URL to the preregistered Stage 1 protocol: https://osf.io/a2rwg
 
Level of bias control achieved: Level 4.  At least some of the data/evidence that was used to answer the research question existed prior to in-principle acceptance(IPA) but the authors certify that they did not access any part of that data/evidence prior to IPA.
 
List of eligible PCI RR-friendly journals:
 
 
References
 
1. van Rooij AJ, Ferguson CJ, Carras MC, Kardefelt-Winther D, Shi J, Aarseth E, Bean AM, Bergmark KH, Brus A, Coulson M, Deleuze J, Dullur P, Dunkels E, Edman J, Elson M, Etchells PJ, Fiskaali A, Granic I, Jansz J, Karlsen F, Kaye LK, Kirsh B, Lieberoth A, Markey P, Mills KL, Nielsen RKL, Orben A, Poulsen A, Prause N, Prax P, Quandt T, Schimmenti A, Starcevic V, Stutman G, Turner NE, Looy J van, Przybylski AK (2018) A weak scientific basis for gaming disorder: Let us err on the side of caution. Journal of Behavioral Addictions, 7, 1–9. https://doi.org/10.1556/2006.7.2018.19
 
2. Karhulahti V-M, Siutila M, Vahlo J, Koskimaa R (2023). Life Thinning and Gaming Disorder: A Longitudinal Qualitative Registered Report [Stage 2 Registered Report], acceptance of Version 2 by Peer Community in Registered Reports. https://osf.io/hmcqz
Life Thinning and Gaming Disorder: A Longitudinal Qualitative Registered ReportVeli-Matti Karhulahti, Miia Siutila, Jukka Vahlo, Raine Koskimaa<p>The academic debates regarding the psychiatric relevance of gaming disorder continue largely because the lived experiences of treatment-seekers remain mostly unstudied. This registered report addresses the above research gap with a longitudinal...Humanities, Medical Sciences, Social sciencesChris Chambers2023-05-15 11:01:37 View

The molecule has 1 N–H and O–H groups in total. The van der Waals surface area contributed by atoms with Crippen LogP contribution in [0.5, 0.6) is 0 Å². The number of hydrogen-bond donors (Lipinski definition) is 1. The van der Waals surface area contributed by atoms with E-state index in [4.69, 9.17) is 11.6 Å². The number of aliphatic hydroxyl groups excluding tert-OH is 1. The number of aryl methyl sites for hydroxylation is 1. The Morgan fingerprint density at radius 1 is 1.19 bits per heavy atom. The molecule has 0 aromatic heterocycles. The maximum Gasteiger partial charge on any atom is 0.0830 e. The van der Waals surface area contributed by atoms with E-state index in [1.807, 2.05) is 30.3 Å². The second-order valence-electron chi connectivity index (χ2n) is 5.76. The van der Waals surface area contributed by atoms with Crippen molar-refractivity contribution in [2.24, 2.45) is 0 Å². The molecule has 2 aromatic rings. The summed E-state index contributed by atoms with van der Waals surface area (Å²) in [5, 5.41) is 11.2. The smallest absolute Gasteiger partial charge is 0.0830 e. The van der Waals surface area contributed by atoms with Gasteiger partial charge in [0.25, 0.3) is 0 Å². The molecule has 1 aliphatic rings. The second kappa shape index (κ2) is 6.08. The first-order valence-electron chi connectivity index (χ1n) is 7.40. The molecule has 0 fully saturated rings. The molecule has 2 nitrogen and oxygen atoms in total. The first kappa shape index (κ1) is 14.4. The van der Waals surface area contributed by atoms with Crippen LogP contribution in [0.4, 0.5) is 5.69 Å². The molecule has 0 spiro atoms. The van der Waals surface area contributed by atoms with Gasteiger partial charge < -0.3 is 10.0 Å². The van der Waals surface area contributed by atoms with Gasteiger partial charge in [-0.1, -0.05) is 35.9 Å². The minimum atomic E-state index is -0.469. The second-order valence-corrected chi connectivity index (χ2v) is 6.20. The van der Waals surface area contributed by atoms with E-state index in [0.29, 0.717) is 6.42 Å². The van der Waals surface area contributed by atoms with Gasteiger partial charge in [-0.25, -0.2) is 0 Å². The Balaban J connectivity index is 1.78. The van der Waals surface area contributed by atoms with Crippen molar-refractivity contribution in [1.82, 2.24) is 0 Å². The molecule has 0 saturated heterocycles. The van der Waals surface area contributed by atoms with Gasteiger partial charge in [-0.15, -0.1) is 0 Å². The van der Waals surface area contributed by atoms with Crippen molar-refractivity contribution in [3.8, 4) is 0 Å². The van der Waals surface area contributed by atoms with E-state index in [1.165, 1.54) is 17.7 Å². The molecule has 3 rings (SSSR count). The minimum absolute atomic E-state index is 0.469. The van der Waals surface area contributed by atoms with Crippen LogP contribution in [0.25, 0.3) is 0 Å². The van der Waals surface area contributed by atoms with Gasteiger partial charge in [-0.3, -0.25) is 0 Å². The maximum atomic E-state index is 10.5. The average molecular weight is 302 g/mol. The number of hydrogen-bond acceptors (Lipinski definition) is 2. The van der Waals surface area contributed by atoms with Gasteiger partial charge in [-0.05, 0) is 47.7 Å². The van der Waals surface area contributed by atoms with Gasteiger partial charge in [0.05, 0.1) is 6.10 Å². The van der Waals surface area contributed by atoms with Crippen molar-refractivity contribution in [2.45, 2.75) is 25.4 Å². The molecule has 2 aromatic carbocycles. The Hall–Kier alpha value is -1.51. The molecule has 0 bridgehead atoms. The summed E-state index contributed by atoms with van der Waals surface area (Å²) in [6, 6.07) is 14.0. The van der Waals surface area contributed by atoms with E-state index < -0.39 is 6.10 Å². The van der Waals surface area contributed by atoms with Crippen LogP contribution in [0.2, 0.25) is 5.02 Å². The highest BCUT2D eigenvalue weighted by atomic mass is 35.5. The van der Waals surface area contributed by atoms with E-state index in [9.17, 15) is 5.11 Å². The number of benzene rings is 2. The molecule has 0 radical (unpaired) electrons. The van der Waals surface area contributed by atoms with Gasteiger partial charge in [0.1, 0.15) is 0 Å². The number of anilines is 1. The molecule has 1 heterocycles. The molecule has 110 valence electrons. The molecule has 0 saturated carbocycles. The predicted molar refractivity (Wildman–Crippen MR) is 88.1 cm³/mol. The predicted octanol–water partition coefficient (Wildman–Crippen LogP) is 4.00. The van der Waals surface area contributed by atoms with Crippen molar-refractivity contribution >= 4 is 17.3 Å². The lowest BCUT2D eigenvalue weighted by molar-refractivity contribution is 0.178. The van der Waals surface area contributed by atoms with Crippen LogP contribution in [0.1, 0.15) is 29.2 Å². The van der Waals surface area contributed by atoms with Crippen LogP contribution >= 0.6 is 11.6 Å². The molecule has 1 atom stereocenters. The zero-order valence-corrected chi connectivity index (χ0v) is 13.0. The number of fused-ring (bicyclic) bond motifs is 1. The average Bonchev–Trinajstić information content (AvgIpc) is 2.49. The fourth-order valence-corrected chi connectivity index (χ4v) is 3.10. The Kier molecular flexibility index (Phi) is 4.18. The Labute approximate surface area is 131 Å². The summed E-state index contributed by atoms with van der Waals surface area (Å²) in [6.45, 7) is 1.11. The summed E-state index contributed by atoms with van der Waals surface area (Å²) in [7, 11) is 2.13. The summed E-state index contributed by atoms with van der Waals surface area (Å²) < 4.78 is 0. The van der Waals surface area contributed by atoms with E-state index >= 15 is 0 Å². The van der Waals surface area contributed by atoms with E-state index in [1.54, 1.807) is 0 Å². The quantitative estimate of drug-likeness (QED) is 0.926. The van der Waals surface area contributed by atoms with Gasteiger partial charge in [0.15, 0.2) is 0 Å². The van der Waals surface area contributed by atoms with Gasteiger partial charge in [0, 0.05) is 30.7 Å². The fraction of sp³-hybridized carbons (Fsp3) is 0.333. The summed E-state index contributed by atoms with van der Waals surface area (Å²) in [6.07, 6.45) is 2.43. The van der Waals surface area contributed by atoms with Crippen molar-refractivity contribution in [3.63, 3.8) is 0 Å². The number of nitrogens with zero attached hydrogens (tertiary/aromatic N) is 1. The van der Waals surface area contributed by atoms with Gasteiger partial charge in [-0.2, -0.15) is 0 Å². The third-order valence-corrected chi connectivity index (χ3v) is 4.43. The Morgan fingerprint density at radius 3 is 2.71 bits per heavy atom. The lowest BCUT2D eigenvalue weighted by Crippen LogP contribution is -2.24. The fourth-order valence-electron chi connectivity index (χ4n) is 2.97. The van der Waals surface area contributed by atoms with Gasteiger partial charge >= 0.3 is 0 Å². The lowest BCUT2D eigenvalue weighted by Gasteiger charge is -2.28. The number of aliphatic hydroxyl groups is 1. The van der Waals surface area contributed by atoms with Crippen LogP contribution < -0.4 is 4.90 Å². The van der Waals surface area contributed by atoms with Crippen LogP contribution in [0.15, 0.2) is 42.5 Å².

21 Feb 2022
STAGE 1
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Recommended by ORCID_LOGO based on reviews by Jean-François Gerard, Rachel Harrison and 1 anonymous reviewer

This submission has been withdrawn (see notice below)

Sex-biased dispersal is widely acknowledged to influence range expansion and the geographic limits of species (Trochet et al. 2016). Evidence is accruing that suggests an impact of the learning ability of species on their capacity to colonise new habitats because the ability to learn provides an advantage when confronted to novel challenges (Lee and Thornton 2021). Whether these two mechanisms interact to shape range expansion remains however unknown. One could expect this interaction because both dispersal and the ability to learn are linked to related behaviours (e.g., exploration, Lee and Thornton 2021). 

In their study entitled “Investigating sex differences in learning in a range-expanding bird”, Alexis J. Breen and Dominik Deffner (Breen and Deffner 2022) propose to test this hypothesis in range-expanding great-tailed grackles (Quiscalus mexicanus) by exploring the individual variation of several behavioural traits (e.g., exploration, neophobia, problem solving, Logan 2016) linked to their learning ability. They will use a colour-reward reinforcement experimental approach to compare the learning performance between male and female great-tailed grackles in three study sites and evaluate whether sex-biased learning ability interacts with sex-biased dispersal. Data will be analysed by a Bayesian reinforcement learning model (Deffner et al. 2020), which was validated. 

This Stage 1 registered report was evaluated over one round of in-depth review by Jean-François Gerard, Rachel Harrison and one anonymous reviewer, and another round of review by Jean-François Gerard and Rachel Harrison. 

Based on detailed responses to the comments and the modifications brought to the manuscript by the authors, the recommender judged that the manuscript met the Stage 1 criteria and therefore awarded in-principle acceptance (IPA).

Withdrawal notice: The Stage 2 manuscript associated with this accepted Stage 1 protocol was submitted to PCI RR on 22 July 2022. On 25 July 2022, the Managing Board offered the opportunity for the authors to revise the manuscript prior to in-depth review. On 7 Sep 2022, the authors withdrew the Stage 2 manuscript from consideration due to time constraints.